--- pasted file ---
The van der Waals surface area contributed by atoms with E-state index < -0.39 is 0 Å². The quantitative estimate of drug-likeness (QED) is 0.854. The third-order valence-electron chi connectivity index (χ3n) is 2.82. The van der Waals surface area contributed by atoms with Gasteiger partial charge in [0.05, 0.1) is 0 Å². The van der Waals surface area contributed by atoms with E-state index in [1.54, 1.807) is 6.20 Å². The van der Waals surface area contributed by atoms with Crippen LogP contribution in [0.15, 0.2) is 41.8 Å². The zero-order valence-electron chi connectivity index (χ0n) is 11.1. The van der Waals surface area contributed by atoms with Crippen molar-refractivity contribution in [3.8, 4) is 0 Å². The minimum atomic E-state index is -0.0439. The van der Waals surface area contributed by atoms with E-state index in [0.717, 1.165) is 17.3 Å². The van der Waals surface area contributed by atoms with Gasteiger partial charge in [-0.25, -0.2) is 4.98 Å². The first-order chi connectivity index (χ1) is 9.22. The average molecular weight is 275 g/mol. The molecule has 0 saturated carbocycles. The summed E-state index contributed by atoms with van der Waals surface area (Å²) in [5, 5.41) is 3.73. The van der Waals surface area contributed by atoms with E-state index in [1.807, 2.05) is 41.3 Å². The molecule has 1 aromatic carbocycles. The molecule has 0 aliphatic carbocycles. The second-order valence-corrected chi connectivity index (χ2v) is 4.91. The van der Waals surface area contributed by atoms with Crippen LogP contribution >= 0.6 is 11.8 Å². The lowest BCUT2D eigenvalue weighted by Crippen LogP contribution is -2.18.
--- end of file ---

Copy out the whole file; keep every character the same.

The van der Waals surface area contributed by atoms with E-state index < -0.39 is 0 Å². The quantitative estimate of drug-likeness (QED) is 0.854. The third-order valence-electron chi connectivity index (χ3n) is 2.82. The van der Waals surface area contributed by atoms with Gasteiger partial charge in [0.05, 0.1) is 0 Å². The van der Waals surface area contributed by atoms with E-state index in [1.54, 1.807) is 6.20 Å². The van der Waals surface area contributed by atoms with Crippen LogP contribution in [0.15, 0.2) is 41.8 Å². The zero-order valence-electron chi connectivity index (χ0n) is 11.1. The van der Waals surface area contributed by atoms with Crippen molar-refractivity contribution in [3.8, 4) is 0 Å². The minimum atomic E-state index is -0.0439. The van der Waals surface area contributed by atoms with E-state index in [0.717, 1.165) is 17.3 Å². The van der Waals surface area contributed by atoms with Gasteiger partial charge in [-0.25, -0.2) is 4.98 Å². The first-order chi connectivity index (χ1) is 9.22. The average molecular weight is 275 g/mol. The molecule has 0 saturated carbocycles. The summed E-state index contributed by atoms with van der Waals surface area (Å²) in [5, 5.41) is 3.73. The van der Waals surface area contributed by atoms with E-state index in [1.807, 2.05) is 41.3 Å². The molecule has 1 aromatic carbocycles. The molecule has 0 aliphatic carbocycles. The second-order valence-corrected chi connectivity index (χ2v) is 4.91. The van der Waals surface area contributed by atoms with Crippen LogP contribution >= 0.6 is 11.8 Å². The lowest BCUT2D eigenvalue weighted by Crippen LogP contribution is -2.18.